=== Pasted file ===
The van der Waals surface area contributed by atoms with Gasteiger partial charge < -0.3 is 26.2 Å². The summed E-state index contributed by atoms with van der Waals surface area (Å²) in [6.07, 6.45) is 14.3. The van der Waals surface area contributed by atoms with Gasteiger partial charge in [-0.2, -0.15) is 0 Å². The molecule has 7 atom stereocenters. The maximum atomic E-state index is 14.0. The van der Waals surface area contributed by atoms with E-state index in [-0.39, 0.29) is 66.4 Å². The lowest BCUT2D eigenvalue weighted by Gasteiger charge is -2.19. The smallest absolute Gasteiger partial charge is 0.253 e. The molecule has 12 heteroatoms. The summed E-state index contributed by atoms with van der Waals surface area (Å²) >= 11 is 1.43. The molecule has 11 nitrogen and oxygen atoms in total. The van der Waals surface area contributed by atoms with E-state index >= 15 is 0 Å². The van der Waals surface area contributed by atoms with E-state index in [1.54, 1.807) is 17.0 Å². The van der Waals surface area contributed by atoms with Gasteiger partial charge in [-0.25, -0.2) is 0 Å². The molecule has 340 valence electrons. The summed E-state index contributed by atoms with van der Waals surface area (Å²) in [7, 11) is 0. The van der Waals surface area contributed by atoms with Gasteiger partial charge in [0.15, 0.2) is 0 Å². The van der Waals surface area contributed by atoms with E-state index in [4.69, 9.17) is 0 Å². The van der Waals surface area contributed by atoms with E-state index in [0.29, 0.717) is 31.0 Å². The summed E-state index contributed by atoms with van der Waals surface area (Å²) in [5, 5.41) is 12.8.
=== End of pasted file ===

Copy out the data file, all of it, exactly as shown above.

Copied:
The van der Waals surface area contributed by atoms with Gasteiger partial charge < -0.3 is 26.2 Å². The summed E-state index contributed by atoms with van der Waals surface area (Å²) in [6.07, 6.45) is 14.3. The van der Waals surface area contributed by atoms with Gasteiger partial charge in [-0.2, -0.15) is 0 Å². The molecule has 7 atom stereocenters. The maximum atomic E-state index is 14.0. The van der Waals surface area contributed by atoms with E-state index in [-0.39, 0.29) is 66.4 Å². The lowest BCUT2D eigenvalue weighted by Gasteiger charge is -2.19. The smallest absolute Gasteiger partial charge is 0.253 e. The molecule has 12 heteroatoms. The summed E-state index contributed by atoms with van der Waals surface area (Å²) >= 11 is 1.43. The molecule has 11 nitrogen and oxygen atoms in total. The van der Waals surface area contributed by atoms with E-state index >= 15 is 0 Å². The van der Waals surface area contributed by atoms with E-state index in [1.54, 1.807) is 17.0 Å². The van der Waals surface area contributed by atoms with Gasteiger partial charge in [-0.25, -0.2) is 0 Å². The molecule has 340 valence electrons. The summed E-state index contributed by atoms with van der Waals surface area (Å²) in [7, 11) is 0. The van der Waals surface area contributed by atoms with Gasteiger partial charge in [0.15, 0.2) is 0 Å². The van der Waals surface area contributed by atoms with E-state index in [4.69, 9.17) is 0 Å². The van der Waals surface area contributed by atoms with E-state index in [0.29, 0.717) is 31.0 Å². The summed E-state index contributed by atoms with van der Waals surface area (Å²) in [5, 5.41) is 12.8.